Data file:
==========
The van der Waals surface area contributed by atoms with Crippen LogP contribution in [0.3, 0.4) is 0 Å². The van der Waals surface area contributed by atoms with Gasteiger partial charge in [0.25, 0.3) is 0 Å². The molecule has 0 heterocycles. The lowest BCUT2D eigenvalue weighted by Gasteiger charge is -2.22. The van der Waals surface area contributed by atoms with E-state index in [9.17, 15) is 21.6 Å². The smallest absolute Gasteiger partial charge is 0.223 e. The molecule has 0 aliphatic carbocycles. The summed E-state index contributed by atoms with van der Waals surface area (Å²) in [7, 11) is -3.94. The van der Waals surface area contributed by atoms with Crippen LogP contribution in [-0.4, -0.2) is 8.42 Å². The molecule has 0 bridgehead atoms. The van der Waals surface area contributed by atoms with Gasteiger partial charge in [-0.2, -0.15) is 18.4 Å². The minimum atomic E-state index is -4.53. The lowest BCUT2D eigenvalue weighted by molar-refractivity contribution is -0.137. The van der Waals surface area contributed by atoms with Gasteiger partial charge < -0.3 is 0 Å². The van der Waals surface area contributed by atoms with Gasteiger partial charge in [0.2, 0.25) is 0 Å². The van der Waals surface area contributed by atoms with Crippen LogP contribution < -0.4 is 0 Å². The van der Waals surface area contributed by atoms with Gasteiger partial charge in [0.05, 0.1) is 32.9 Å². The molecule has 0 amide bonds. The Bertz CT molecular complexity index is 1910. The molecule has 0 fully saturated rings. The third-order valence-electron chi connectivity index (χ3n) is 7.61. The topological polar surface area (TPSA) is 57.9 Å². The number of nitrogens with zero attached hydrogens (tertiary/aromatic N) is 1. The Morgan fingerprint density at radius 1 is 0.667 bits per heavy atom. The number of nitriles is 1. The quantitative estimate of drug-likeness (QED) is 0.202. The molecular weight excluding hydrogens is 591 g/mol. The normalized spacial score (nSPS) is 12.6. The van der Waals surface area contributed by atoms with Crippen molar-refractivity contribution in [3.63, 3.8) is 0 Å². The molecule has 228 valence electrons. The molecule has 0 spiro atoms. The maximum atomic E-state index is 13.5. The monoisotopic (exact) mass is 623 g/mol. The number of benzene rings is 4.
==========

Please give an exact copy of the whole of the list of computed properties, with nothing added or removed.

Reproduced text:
The van der Waals surface area contributed by atoms with Crippen LogP contribution in [0.3, 0.4) is 0 Å². The van der Waals surface area contributed by atoms with Gasteiger partial charge in [0.25, 0.3) is 0 Å². The molecule has 0 heterocycles. The lowest BCUT2D eigenvalue weighted by Gasteiger charge is -2.22. The van der Waals surface area contributed by atoms with E-state index in [9.17, 15) is 21.6 Å². The smallest absolute Gasteiger partial charge is 0.223 e. The molecule has 0 aliphatic carbocycles. The summed E-state index contributed by atoms with van der Waals surface area (Å²) in [7, 11) is -3.94. The van der Waals surface area contributed by atoms with Crippen LogP contribution in [-0.4, -0.2) is 8.42 Å². The molecule has 0 bridgehead atoms. The van der Waals surface area contributed by atoms with Gasteiger partial charge in [-0.2, -0.15) is 18.4 Å². The minimum atomic E-state index is -4.53. The lowest BCUT2D eigenvalue weighted by molar-refractivity contribution is -0.137. The van der Waals surface area contributed by atoms with Gasteiger partial charge < -0.3 is 0 Å². The van der Waals surface area contributed by atoms with Gasteiger partial charge in [0.2, 0.25) is 0 Å². The van der Waals surface area contributed by atoms with Crippen LogP contribution < -0.4 is 0 Å². The van der Waals surface area contributed by atoms with Gasteiger partial charge in [0.05, 0.1) is 32.9 Å². The molecule has 0 amide bonds. The Bertz CT molecular complexity index is 1910. The molecule has 0 fully saturated rings. The third-order valence-electron chi connectivity index (χ3n) is 7.61. The topological polar surface area (TPSA) is 57.9 Å². The number of nitrogens with zero attached hydrogens (tertiary/aromatic N) is 1. The Morgan fingerprint density at radius 1 is 0.667 bits per heavy atom. The number of nitriles is 1. The quantitative estimate of drug-likeness (QED) is 0.202. The molecular weight excluding hydrogens is 591 g/mol. The normalized spacial score (nSPS) is 12.6. The van der Waals surface area contributed by atoms with Crippen molar-refractivity contribution in [3.63, 3.8) is 0 Å². The molecule has 228 valence electrons. The molecule has 0 spiro atoms. The maximum atomic E-state index is 13.5. The monoisotopic (exact) mass is 623 g/mol. The number of benzene rings is 4.